Kinross Club & Monkeys of Westbury
I had an overdose of public holidays this week.
Tuesday and Wednesday were public holidays and most took Monday off as well. After a sluggish Thursday and Friday, we were on to the weekend again. Tuesday was Thai Pongal – the Tamil Harvest Festival and Wednesday – Poya Full Moon Day.
I went to Kinross Club on Tuesday. It started life as fisherman’s shack on the beach just outside Colombo in 1940 and called itself Kinross Swimming and Lifesaving Club. It produced several champion swimmers and spear fishermen, having first introduced the sport of spear fishing to Sri Lanka, then called Ceylon. One of my childhood heroes, marine biologist, legendary diver and spear fisherman Rodney Jonklaas who first invited Sir Arthur C. Clarke, Tony Buxton and Mike Wilson to dive on the wrecks off the coast of Ceylon, was an active member of the club. Arthur C. Clarke later settled in Ceylon.
Today the Club has a private beach front, club house, swimming pool, dinning room and bar. A tall, dark and erect old man with a walking stick was pacing up and down the long beach front lounge and looked at me disapprovingly as I ate fiery devilled cuttlefish and capsicum and drank Lion Lager, watching the equally fiery sunset. Another old man with a pot belly and muscular shoulders walked unsteadily to the sea and swam powerfully towards the reef. Casually dressed young men in groups drank arrack and chain-smoked. The coastal train to Galle thundered past. Nobody was spear fishing.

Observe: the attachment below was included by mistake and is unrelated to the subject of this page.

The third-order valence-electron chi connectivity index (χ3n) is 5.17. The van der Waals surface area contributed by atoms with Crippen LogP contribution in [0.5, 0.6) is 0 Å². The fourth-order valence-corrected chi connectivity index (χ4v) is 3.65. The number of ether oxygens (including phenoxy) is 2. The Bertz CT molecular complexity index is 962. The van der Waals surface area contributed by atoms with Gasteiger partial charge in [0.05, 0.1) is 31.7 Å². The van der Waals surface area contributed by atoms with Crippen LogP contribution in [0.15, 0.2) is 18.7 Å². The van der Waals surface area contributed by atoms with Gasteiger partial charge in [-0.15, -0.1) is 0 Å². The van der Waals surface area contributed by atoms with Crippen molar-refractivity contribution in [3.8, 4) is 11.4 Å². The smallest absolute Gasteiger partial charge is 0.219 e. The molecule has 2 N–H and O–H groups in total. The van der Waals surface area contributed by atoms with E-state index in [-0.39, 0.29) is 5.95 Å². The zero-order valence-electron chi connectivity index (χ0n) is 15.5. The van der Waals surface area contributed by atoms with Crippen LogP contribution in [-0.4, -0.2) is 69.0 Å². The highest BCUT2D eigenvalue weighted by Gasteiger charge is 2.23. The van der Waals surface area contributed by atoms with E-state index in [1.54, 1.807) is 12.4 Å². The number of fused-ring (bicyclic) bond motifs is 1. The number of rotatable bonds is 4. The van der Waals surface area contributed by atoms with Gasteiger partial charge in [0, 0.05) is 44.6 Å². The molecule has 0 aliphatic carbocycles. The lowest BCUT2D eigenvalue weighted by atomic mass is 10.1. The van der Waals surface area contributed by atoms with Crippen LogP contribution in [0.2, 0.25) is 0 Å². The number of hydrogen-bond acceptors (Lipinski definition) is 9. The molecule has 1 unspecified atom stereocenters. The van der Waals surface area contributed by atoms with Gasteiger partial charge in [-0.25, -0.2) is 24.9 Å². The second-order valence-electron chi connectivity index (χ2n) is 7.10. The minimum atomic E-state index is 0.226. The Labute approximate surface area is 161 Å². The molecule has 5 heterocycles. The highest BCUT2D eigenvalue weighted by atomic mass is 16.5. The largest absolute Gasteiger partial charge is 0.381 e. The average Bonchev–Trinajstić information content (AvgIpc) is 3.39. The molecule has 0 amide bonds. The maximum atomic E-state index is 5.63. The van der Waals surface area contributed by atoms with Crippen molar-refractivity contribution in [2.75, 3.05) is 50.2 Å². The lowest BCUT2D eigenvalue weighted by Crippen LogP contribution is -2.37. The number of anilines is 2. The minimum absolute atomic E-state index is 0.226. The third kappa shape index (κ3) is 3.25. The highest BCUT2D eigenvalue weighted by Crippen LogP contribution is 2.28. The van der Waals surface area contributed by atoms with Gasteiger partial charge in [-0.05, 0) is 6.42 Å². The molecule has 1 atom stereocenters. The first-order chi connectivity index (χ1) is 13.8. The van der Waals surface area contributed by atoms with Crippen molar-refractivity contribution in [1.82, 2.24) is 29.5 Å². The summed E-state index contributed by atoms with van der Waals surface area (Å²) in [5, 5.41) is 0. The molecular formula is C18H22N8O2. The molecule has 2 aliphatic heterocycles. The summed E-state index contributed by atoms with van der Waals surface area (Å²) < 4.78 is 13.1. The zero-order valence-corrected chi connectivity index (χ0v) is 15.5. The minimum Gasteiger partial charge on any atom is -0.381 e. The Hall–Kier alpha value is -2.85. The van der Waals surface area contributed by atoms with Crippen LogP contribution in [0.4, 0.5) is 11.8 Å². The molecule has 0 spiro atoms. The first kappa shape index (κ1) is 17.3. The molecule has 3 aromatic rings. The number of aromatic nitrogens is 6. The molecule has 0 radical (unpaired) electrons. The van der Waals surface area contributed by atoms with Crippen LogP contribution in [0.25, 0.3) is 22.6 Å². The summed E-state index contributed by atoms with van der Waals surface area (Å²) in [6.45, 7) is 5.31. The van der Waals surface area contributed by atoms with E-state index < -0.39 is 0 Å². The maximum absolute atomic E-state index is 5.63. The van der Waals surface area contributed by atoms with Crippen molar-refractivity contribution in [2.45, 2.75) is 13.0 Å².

A troupe of Western Purple-faced Leaf Monkeys (Trachypithecus vetulus nestor) lived in the woods that used to surround my house in Sri Lanka. They are an endangered species endemic to Sri Lanka and continuous urbanisation resulting in loss of habitat is diminishing their numbers. They used to frolick on my roof, swing from the telephone line and drink from the bird bath in the garden. The deep throated roar of the dominant male used to wake me up in the morning. But no more – they are seldom seen now. On Friday, I was thrilled to see a troupe, with babies clinging to their mothers, on the roof of the nearby school, performing as they used to do. I managed a few photographs but they were gone as dusk fell and the Scops Owl started its melancholy song in the tall Bo tree.
I wished the monkeys were here to stay.